One of the splendors of the newly-expanded Prophet's Mosque is the technology used for climatic control in the large open courtyards that are integral to the design of the mosque, involving an innovative system of sliding domes and umbrellas which are deployed during the hot hours of the day to contain the circulating chilled air, and retracted during the cool hours of the night to allow the release of accumulated warm air. The 27 domes have interiors of Moroccan cedar, carved with splendid traditional designs. Each of the twelve mechanized retractable umbrellas, six in each of the courtyards, is 17 meters by 18 meters across and stands 17 meters high, and the armatures extend to carry covers which together give shade to almost 300 square meters. The shading material is made of special micro-porous Teflon fabric, self-cleaning in the sun's ultra-violet light.

Since it is one of the largest structures the world has ever seen, the Prophet's Mosque at Madinah and its new extension required an innovative air conditioning system. This is located some seven kilometers away at a chiller plant which houses the world's largest air-cooled condenser, and pumps a total of 17,000 gallons of chilled water per minute through pipes that run under the highway to the city and into the basement of the mosque. There, the chilled water passes through huge air handling units, and the cooled air is filtered through insulated ducting to be distributed from vents set into the base of each column to create a cool and comfortable ambiance for worshippers throughout the year.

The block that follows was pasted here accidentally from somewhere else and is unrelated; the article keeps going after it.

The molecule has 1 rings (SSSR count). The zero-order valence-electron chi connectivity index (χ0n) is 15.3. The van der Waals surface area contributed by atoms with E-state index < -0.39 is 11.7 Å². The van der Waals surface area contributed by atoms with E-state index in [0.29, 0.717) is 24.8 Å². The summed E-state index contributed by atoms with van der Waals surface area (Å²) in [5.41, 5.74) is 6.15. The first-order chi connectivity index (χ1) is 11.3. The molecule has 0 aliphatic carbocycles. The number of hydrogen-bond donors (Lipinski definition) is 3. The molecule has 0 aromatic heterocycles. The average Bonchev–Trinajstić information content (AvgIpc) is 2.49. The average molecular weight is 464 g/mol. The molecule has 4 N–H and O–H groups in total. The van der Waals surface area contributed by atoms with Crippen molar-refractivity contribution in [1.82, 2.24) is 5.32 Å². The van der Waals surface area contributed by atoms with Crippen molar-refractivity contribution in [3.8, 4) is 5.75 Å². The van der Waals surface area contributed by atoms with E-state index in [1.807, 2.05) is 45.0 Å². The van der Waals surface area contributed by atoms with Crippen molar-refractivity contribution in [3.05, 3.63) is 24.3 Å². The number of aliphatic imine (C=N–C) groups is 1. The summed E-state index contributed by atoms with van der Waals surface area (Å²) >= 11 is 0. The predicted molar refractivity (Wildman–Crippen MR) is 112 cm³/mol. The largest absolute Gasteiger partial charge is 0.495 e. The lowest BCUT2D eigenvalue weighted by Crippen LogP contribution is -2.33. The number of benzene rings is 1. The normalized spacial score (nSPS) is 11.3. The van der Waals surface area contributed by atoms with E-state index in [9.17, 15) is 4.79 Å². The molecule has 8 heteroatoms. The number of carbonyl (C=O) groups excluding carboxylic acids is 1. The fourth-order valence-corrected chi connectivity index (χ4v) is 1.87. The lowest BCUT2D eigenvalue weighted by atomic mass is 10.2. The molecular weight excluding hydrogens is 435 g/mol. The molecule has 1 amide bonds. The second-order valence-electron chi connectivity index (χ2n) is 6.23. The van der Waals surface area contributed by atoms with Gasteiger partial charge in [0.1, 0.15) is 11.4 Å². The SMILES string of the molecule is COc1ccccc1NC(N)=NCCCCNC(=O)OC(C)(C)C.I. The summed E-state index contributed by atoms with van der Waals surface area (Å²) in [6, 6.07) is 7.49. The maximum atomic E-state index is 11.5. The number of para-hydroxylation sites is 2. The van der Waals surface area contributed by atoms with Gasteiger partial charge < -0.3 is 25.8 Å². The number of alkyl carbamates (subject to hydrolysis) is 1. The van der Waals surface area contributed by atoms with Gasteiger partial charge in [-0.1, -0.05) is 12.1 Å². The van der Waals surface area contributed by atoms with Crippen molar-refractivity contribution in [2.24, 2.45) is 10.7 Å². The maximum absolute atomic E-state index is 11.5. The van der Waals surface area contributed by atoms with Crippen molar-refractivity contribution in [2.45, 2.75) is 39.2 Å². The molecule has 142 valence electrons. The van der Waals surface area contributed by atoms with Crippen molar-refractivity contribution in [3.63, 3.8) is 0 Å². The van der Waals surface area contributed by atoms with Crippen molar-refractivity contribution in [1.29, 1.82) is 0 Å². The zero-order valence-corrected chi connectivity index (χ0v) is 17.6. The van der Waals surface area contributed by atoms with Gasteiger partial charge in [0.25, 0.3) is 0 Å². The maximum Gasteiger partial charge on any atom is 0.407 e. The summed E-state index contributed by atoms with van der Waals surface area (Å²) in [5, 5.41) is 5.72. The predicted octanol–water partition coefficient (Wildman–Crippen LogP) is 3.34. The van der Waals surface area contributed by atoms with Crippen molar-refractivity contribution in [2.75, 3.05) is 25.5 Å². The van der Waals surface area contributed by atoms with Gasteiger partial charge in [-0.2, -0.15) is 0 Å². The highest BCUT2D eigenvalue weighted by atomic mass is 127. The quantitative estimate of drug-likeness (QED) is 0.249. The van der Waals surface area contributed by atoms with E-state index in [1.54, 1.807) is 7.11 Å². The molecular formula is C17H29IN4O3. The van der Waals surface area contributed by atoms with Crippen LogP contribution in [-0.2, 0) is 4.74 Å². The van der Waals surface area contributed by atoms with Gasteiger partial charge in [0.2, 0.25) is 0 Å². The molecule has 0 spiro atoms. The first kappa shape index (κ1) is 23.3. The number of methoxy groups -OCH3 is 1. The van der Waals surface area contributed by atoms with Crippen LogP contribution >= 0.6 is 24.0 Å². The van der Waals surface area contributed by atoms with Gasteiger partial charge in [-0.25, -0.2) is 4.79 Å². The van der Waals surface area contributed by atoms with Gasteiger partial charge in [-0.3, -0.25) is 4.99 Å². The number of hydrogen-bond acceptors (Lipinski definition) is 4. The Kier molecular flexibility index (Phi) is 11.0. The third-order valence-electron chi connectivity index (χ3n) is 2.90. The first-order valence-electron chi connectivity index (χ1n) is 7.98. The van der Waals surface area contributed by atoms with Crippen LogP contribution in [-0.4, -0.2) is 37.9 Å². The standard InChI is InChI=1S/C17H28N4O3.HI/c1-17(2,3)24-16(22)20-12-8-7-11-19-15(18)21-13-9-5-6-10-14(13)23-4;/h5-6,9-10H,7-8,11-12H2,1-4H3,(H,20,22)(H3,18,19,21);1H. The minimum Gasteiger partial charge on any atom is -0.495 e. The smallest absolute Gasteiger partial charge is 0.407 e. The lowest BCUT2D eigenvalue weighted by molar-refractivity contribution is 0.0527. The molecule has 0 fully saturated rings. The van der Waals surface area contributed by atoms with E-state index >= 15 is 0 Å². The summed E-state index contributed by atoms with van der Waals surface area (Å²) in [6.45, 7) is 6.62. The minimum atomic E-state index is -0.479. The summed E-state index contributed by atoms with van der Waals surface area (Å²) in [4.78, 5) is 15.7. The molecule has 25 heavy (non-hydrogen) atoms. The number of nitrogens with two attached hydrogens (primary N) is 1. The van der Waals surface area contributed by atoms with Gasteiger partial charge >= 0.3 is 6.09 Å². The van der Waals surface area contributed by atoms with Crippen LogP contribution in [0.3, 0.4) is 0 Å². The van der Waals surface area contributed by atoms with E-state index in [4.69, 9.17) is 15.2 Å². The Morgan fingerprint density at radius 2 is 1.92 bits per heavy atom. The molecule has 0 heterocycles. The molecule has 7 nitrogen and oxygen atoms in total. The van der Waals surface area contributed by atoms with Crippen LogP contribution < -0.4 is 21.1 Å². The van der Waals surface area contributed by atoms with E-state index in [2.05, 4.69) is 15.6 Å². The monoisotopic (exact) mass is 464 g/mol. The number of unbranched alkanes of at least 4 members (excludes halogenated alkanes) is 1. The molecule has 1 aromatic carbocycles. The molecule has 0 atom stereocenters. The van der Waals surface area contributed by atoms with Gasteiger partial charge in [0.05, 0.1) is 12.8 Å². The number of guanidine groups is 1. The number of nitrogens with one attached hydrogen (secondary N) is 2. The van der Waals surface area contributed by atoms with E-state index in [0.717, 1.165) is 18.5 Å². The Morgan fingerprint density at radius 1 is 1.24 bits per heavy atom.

The 2,017 columns throughout the Mosque, including those that carry the umbrellas, are clad in white marble from Carara in Italy, cut with expert care to ensure a seamless fitting. The columns are crowned with brass ornamental capitals and lighting fixtures. The brass is echoed in the 68 chandeliers that illuminate the interior, and white Carara marble covers the 82,000 square meters of the floor, the stairways leading to the vast roof area, and the roof itself.

The exterior walls feature granite, of which the Kingdom is a rich source. Crimson granite from the area of Najran was used for the decorative pillars in the mosque's windows. Dark pink granite from north of Raniyya was used for the external skirting. From Qasim Province came the pale pink granite that clads the exterior walls, and the gray granite that forms the steps and entrances. Each entrance features massive teakwood double doors, weighing two and a half tons. These doors were made in Spain using centuries-old techniques without screws or glue. They are embellished with ornamental brass, cast in foundries in France, and then plated with gold in the United Kingdom.

For the 208 ornamental windows, the stained glass work reflects another traditional Islamic craft, the geometric designs executed by hand by skilled artisans. Also hand made are the fine ceramic tiles that cover, inside and out, the seven domes above the King Fahd entrance.



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Page last modified: 13-12-2015 18:00:18 ZULU